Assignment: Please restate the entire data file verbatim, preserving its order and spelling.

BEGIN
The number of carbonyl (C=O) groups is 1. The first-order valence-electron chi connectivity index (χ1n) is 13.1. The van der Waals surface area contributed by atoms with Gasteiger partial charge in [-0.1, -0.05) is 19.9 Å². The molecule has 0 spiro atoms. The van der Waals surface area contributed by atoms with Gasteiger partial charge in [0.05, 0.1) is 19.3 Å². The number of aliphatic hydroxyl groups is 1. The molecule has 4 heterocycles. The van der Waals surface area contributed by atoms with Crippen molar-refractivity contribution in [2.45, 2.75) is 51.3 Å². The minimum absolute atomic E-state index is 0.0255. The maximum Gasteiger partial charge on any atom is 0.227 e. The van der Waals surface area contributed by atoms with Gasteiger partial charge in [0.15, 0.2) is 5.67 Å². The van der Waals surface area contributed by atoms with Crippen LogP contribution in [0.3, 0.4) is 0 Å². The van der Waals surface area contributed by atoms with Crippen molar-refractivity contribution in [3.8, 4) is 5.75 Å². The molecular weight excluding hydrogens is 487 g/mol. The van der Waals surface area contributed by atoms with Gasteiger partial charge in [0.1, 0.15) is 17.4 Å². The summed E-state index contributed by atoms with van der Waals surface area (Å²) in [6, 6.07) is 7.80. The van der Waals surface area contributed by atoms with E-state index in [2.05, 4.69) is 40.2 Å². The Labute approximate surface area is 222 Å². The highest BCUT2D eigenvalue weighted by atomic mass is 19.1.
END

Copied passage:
The number of carbonyl (C=O) groups is 1. The first-order valence-electron chi connectivity index (χ1n) is 13.1. The van der Waals surface area contributed by atoms with Gasteiger partial charge in [-0.1, -0.05) is 19.9 Å². The molecule has 0 spiro atoms. The van der Waals surface area contributed by atoms with Gasteiger partial charge in [0.05, 0.1) is 19.3 Å². The number of aliphatic hydroxyl groups is 1. The molecule has 4 heterocycles. The van der Waals surface area contributed by atoms with Crippen molar-refractivity contribution in [2.45, 2.75) is 51.3 Å². The minimum absolute atomic E-state index is 0.0255. The maximum Gasteiger partial charge on any atom is 0.227 e. The van der Waals surface area contributed by atoms with Gasteiger partial charge in [0.15, 0.2) is 5.67 Å². The van der Waals surface area contributed by atoms with Crippen LogP contribution in [0.3, 0.4) is 0 Å². The van der Waals surface area contributed by atoms with Crippen molar-refractivity contribution in [3.8, 4) is 5.75 Å². The molecular weight excluding hydrogens is 487 g/mol. The van der Waals surface area contributed by atoms with Gasteiger partial charge in [0.1, 0.15) is 17.4 Å². The summed E-state index contributed by atoms with van der Waals surface area (Å²) in [6, 6.07) is 7.80. The van der Waals surface area contributed by atoms with E-state index in [2.05, 4.69) is 40.2 Å². The Labute approximate surface area is 222 Å². The highest BCUT2D eigenvalue weighted by atomic mass is 19.1.